His face collapsed into open palms and his body shook with silent sobs. Still Father Jessie kept his tongue, certain there was more to come.
“I fell asleep,” he began again, keeping his head down. His voice was soft and broken, and the priest leaned closer to the window to listen. “I saw smoke venting through the boards on the high windows and didn’t want to think about what was going on inside. So I slept. I woke up a few hours later, stiff and tense. The air smelled like a slaughter. Slaughter and… a rotisserie.” He laughed, a harsh guttural sound. “I crept from the shadows, knowing that as soon as I did I would be killed. But no one came.
“I don’t know why, but I went to the door and released the latches that held it in place. I felt compelled to at least see the results of my cowardice. I opened the door to the sanctuary and I saw hell. Scores of corpses, pressed upon one another, as if the dead were reaching up for God to rescue them. The entire village was dead before me, nearly four hundred people. Most were burned beyond recognition, thankfully. Putting a face to my nightmares would be even worse. But not all were blackened. Some appeared unscathed, just covered lightly with grime and filth of the ruined building.”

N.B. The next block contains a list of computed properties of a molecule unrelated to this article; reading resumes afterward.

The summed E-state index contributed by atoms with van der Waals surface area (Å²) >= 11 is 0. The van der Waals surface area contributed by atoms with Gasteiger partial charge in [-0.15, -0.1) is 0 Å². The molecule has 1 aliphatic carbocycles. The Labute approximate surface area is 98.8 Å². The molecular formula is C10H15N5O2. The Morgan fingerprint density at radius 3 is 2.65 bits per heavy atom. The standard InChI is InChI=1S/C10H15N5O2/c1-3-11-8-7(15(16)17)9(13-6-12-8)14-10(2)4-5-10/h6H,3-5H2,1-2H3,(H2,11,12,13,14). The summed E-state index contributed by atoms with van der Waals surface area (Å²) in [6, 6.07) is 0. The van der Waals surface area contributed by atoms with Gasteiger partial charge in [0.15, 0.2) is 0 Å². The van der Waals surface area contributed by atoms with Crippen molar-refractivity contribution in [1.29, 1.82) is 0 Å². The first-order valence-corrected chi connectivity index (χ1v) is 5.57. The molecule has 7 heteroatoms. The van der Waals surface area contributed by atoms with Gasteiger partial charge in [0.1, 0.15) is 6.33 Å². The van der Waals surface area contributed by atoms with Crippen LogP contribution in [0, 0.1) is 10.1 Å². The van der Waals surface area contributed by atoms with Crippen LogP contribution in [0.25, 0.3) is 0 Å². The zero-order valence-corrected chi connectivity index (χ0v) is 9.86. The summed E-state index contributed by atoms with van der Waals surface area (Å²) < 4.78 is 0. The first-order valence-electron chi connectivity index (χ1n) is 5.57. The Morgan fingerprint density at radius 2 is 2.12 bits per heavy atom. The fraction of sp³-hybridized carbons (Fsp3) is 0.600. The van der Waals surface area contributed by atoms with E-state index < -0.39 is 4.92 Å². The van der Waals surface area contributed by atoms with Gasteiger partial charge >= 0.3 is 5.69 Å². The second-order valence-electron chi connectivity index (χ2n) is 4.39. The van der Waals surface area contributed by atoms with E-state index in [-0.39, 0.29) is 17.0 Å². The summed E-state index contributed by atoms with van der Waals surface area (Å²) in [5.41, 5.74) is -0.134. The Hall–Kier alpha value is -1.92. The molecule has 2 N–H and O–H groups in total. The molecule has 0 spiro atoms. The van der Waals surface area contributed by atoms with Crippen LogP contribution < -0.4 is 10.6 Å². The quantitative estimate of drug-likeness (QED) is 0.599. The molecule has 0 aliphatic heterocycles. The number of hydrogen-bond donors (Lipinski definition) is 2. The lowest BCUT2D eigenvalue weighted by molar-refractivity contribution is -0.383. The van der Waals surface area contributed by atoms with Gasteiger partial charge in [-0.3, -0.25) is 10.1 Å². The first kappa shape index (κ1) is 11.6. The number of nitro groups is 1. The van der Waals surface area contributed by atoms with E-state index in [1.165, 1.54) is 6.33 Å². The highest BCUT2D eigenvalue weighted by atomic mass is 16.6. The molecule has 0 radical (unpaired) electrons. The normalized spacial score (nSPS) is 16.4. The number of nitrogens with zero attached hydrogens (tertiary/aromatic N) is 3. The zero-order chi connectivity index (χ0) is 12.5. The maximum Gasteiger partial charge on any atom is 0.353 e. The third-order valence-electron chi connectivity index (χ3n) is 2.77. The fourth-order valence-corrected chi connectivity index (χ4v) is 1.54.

Father Jessie listened with morbid curiosity, his ear all but pressed against the dividing window, his pen scribbling faster.
“I walked around for only a few moments, but what happened next will haunt me until I die. The room came to life. Voices filled the air, all whispers, all hate-filled and accusatory. Why did you leave us? Why did you let us die? The voices of the dead all called out to me, bowling me down with their intensity. Behind me, the altar was smoking, and above the demons of hell were shrieking.
“I fled from the room, through the corpses and towards the vestibule. Standing in the entrance was a girl, her clothes singed and marred, but otherwise completely alive and whole. I stopped short. I didn’t recognize her, and I knew the entire village. She looked about ten years younger than me. She looked confused, like she’d just woken up from a trance or something. She stared into my eyes and then she turned and ran, sprinting faster than any man can.